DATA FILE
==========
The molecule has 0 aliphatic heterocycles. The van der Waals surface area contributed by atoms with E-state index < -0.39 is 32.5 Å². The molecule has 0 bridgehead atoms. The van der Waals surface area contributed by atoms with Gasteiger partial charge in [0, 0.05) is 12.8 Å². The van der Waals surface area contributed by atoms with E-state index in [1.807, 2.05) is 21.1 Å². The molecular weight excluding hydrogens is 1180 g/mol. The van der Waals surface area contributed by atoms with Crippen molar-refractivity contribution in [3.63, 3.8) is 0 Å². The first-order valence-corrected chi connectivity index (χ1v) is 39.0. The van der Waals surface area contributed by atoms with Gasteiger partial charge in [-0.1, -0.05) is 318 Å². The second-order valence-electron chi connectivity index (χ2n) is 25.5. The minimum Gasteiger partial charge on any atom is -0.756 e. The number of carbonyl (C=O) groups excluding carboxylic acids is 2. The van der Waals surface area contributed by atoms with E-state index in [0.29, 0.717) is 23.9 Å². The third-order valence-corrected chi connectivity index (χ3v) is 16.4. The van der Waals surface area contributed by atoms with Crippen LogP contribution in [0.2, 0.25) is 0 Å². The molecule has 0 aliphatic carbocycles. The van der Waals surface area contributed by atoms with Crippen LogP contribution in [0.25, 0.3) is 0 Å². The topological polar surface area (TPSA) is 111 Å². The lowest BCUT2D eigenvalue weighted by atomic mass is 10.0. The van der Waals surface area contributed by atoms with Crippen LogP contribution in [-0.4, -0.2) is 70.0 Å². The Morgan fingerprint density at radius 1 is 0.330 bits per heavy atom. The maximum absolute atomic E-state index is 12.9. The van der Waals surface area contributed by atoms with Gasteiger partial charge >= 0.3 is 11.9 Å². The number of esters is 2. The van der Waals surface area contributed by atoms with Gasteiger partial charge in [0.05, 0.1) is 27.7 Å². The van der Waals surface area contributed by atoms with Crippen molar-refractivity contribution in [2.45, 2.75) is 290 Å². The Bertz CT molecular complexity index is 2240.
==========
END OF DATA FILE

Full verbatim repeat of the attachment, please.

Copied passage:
The molecule has 0 aliphatic heterocycles. The van der Waals surface area contributed by atoms with E-state index < -0.39 is 32.5 Å². The molecule has 0 bridgehead atoms. The van der Waals surface area contributed by atoms with Gasteiger partial charge in [0, 0.05) is 12.8 Å². The van der Waals surface area contributed by atoms with E-state index in [1.807, 2.05) is 21.1 Å². The molecular weight excluding hydrogens is 1180 g/mol. The van der Waals surface area contributed by atoms with Crippen molar-refractivity contribution in [3.63, 3.8) is 0 Å². The first-order valence-corrected chi connectivity index (χ1v) is 39.0. The van der Waals surface area contributed by atoms with Gasteiger partial charge in [-0.1, -0.05) is 318 Å². The second-order valence-electron chi connectivity index (χ2n) is 25.5. The minimum Gasteiger partial charge on any atom is -0.756 e. The number of carbonyl (C=O) groups excluding carboxylic acids is 2. The van der Waals surface area contributed by atoms with E-state index in [0.29, 0.717) is 23.9 Å². The third-order valence-corrected chi connectivity index (χ3v) is 16.4. The van der Waals surface area contributed by atoms with Crippen LogP contribution in [0.2, 0.25) is 0 Å². The molecule has 0 aliphatic carbocycles. The van der Waals surface area contributed by atoms with Crippen LogP contribution in [0.25, 0.3) is 0 Å². The topological polar surface area (TPSA) is 111 Å². The lowest BCUT2D eigenvalue weighted by atomic mass is 10.0. The van der Waals surface area contributed by atoms with Crippen LogP contribution in [-0.4, -0.2) is 70.0 Å². The Morgan fingerprint density at radius 1 is 0.330 bits per heavy atom. The maximum absolute atomic E-state index is 12.9. The van der Waals surface area contributed by atoms with Gasteiger partial charge >= 0.3 is 11.9 Å². The number of esters is 2. The van der Waals surface area contributed by atoms with Gasteiger partial charge in [0.05, 0.1) is 27.7 Å². The van der Waals surface area contributed by atoms with Crippen molar-refractivity contribution in [2.45, 2.75) is 290 Å². The Bertz CT molecular complexity index is 2240.